June’s TBR challenge theme is “More than One” (multiple books by this author in your TBR). I was spoilt for choice since I have a bad habit of being caught up on buying an author even when I’m not caught up on reading her.
Given my struggles with last month’s challenge book, I wanted something I’d love, so I narrowed it to two authors: Jeannie Lin and Molly O’Keefe. Here is where I admit, shame-faced, that while I had read and loved one book by each, and then bought a lot more books by each, I had still only read the one. They are both way overdue to be pulled from the TBR. My choice of Lin’s Tang-dynasty historical The Lotus Palace was sparked by reading her blog post on not seeking reviews, because she’s an author I think deserves a much wider audience. (Don’t worry, Molly O’Keefe, I plan to get to one of yours soon).
So how did it go? I loved it.
Here’s the blurb (from the author’s website):
It is a time of celebration in the Pingkang Li, where imperial scholars and bureaucrats mingle with beautiful courtesans. At the center is the Lotus Palace, home of the most exquisite courtesans in China…
Maidservant Yue-ying is not one of those beauties. Street-smart and practical, she’s content to live in the shadow of her infamous mistress-until she meets the aristocratic playboy Bai Huang.
Bai Huang lives in a privileged world Yue-ying can barely imagine, yet alone share, but as they are thrown together in an attempt to solve a deadly mystery, they both start to dream of a different life. Yet Bai Huang’s position means that all she could ever be to him is his concubine-will she sacrifice her pride to follow her heart?
What it doesn’t say, but I realized a chapter or so in, is that this is a riff on The Scarlet Pimpernel, featuring a hero who pretends to be a dim-witted pleasure-seeker as a cover for his information gathering. I’ve loved The Scarlet Pimpernel since my high school French teacher, definitely a romantic, showed us the Anthony Andrews-Jane Seymour version in class. I was won over from the start.
The Lotus Palace is much more than a play on a classic story; in fact, aside from the basics of the hero’s character, it has very little in common with The Scarlet Pimpernel. I loved how Lin built on that foundation themes of hidden truths, of appearance vs. reality, and of learning to see clearly/see from different perspectives. The Pingkang li is full of people keeping secrets and playing roles:
No matter how much Huang thought he knew the courtesans of the North Hamlet, no matter what their public personas might reveal, they kept a part of themselves guarded away. That was why he needed Yue-ying’s insight.
In this setting, a murder mystery fits neatly into the love story, the two plots playing off each other.
Yue-ying and Bai Huang both capitalize on their ability to hide in plain sight: people underestimate and look past them, and so they can observe others carefully. Each sees the other when no one else does, and they slowly become open and vulnerable enough to reveal themselves fully to each other.
Lowering your defenses is painful, and some of the scenes I found most moving were those where the lovers struggle to do so. The first time Yue-ying and Huang sleep together, she tries to forget her past in a brothel. But despite his gentleness and attentiveness, despite the fact that for the first time she is freely choosing sex, “Though her blood warmed, her mind remained cold. The two halves of her couldn’t find one another.” This scene almost made me cry. I love a good bad sex scene: I love it when romance attends to the pain, messiness, and failure that is sometimes part of sexual intimacy and the vulnerability it can bring. That’s part of my own experience, and I seldom find it explored in fiction. The sex gets better, of course–and it means more when it does because of the difficulty in getting there.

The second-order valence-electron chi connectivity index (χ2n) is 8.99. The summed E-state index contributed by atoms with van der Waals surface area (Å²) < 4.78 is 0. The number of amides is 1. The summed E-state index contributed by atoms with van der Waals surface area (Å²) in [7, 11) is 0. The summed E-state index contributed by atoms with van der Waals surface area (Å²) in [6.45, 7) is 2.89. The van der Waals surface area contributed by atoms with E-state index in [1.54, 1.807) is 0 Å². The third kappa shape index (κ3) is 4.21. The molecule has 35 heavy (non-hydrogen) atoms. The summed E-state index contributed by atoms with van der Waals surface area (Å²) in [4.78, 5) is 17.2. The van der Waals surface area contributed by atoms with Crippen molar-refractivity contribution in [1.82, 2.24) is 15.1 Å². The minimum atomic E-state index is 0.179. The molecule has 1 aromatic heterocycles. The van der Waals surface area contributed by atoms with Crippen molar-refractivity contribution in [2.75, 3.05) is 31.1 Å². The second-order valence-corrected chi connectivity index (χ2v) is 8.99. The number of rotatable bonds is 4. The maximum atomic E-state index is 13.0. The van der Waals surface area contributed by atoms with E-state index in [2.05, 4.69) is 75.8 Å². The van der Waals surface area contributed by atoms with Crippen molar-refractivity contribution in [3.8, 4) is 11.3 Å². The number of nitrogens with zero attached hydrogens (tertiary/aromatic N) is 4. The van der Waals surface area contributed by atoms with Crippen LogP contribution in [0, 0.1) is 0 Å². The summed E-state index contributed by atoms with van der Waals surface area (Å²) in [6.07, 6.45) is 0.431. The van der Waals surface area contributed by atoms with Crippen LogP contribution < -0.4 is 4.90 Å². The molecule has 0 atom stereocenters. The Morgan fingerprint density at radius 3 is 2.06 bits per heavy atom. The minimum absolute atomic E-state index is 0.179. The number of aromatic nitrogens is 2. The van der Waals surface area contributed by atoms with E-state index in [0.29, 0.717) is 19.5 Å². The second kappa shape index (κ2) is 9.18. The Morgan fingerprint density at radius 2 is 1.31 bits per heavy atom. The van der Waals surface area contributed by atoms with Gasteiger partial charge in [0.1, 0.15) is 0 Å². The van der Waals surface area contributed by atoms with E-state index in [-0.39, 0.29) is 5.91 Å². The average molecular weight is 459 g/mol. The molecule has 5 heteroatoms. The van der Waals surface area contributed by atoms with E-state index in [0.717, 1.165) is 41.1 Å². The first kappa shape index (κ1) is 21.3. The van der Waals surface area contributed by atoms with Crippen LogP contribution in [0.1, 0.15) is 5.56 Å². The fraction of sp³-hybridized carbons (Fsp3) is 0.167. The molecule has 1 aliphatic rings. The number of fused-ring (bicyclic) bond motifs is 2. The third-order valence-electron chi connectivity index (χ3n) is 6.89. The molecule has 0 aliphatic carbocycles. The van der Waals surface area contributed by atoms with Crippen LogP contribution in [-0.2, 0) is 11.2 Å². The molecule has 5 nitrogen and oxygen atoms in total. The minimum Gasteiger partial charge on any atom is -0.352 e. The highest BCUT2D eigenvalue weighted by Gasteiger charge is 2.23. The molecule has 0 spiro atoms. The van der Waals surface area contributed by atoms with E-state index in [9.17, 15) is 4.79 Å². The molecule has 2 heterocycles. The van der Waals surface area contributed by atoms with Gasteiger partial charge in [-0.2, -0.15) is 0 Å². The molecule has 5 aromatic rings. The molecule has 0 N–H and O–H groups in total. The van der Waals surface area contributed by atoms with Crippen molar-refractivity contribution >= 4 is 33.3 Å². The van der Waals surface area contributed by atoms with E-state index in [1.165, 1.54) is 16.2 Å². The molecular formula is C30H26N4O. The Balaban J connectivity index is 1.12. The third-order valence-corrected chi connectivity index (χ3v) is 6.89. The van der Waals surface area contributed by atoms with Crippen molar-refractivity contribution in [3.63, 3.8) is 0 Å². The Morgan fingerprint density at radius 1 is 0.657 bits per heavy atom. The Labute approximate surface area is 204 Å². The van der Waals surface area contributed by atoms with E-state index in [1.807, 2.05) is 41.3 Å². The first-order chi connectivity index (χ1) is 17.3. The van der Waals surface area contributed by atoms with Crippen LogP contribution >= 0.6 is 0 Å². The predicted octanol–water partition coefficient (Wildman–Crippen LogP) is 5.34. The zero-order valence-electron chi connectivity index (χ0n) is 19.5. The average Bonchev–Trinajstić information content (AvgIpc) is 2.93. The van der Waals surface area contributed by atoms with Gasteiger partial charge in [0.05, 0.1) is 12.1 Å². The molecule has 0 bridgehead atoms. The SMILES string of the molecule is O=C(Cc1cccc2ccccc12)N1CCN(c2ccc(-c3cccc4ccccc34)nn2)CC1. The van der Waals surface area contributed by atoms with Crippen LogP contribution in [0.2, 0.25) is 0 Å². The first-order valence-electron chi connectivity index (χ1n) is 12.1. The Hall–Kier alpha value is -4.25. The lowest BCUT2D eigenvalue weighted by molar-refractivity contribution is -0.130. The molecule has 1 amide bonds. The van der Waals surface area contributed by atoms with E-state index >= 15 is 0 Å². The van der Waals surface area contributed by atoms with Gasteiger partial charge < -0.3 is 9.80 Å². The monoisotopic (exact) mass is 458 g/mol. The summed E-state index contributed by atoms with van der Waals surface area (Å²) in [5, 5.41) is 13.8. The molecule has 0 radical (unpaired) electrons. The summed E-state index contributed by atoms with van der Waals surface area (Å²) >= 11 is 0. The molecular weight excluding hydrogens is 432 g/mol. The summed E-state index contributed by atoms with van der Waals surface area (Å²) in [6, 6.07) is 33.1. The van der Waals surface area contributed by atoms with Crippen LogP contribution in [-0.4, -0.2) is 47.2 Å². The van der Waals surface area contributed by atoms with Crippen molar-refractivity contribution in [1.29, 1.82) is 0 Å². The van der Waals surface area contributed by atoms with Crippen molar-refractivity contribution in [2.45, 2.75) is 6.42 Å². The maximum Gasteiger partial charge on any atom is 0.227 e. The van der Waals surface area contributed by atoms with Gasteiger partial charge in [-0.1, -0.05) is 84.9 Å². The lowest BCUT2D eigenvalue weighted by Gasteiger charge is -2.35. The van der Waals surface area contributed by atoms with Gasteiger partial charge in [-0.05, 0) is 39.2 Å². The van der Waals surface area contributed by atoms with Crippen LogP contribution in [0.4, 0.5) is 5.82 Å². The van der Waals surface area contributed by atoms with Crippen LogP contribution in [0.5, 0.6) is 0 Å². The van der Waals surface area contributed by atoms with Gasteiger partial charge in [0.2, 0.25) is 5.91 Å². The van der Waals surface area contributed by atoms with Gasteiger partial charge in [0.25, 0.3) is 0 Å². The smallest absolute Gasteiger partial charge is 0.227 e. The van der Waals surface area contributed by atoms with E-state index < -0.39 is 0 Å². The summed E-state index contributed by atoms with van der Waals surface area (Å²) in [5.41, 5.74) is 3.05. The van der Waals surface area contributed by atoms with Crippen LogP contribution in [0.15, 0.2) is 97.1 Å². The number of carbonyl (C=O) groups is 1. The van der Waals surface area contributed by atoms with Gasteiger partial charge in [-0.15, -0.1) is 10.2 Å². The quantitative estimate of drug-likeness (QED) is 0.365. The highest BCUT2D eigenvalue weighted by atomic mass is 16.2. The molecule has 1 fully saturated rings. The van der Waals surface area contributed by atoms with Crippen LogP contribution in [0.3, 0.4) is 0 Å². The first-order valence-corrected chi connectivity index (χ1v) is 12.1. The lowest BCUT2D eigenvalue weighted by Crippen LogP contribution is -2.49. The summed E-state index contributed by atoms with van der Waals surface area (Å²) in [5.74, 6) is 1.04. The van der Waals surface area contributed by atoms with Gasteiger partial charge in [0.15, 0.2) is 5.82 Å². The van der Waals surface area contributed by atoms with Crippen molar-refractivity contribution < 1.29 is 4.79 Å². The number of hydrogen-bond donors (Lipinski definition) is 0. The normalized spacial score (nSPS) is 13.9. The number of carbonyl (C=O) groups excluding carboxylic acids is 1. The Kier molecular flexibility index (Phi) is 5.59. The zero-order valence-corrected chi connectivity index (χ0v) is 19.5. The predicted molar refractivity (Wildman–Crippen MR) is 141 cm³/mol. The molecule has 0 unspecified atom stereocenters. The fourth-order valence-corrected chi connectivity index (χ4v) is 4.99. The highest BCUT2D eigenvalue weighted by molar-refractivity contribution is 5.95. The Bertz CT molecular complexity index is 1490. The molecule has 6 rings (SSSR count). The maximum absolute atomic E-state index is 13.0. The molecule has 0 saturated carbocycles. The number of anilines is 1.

The final thing I want to say is how much I love the way Lin uses her historical setting. She’s very good at building her world without dumping a lot of exposition into her novels; her prose also conveys the fact that these characters speak a different language without dropping in Chinese phrases (unlike those Greek endearments that pepper a Harlequin Presents). It’s very deftly done. And she uses the class divisions and hierarchies of this society to create a very believable conflict keeping her lovers apart, rather than casting them aside in favor of something more artificial (I’m not good enough! Mommy didn’t love me!). I really didn’t see how she was going to resolve the conflict, though I knew she would. The resolution is a bit fairytale, but it too draws on the social and cultural expectations Lin establishes, so I bought it.
None of the characters deny or ignore the privilege accruing to Bai Huang as an aristocrat and a man. Yue-ying challenges him after he steals a kiss from her:
“This sort of thing is a game, as if you had a right to everything in the world for your amusement. . . . You have the privilege of turning everything into a jest when I’ve never had the privilege to even refuse such an act.”
And yet, the privileged also are constrained; Bai Huang is bound by duty to his family and can’t do or have whatever he wants. His sister, Wei-wei, envies the freedom Yue-ying has to move about the city, though that freedom comes at the expense of Yue-ying’s low status. Everyone in the story is free in some ways, powerful in some ways, trapped in other ways. They’re all struggling to find agency and a life they can choose within the constraints their society places on them.
For the understated but deeply emotional love story, the great world-building, the page-turning mystery, and the strong secondary characters, The Lotus Palace is a book to love.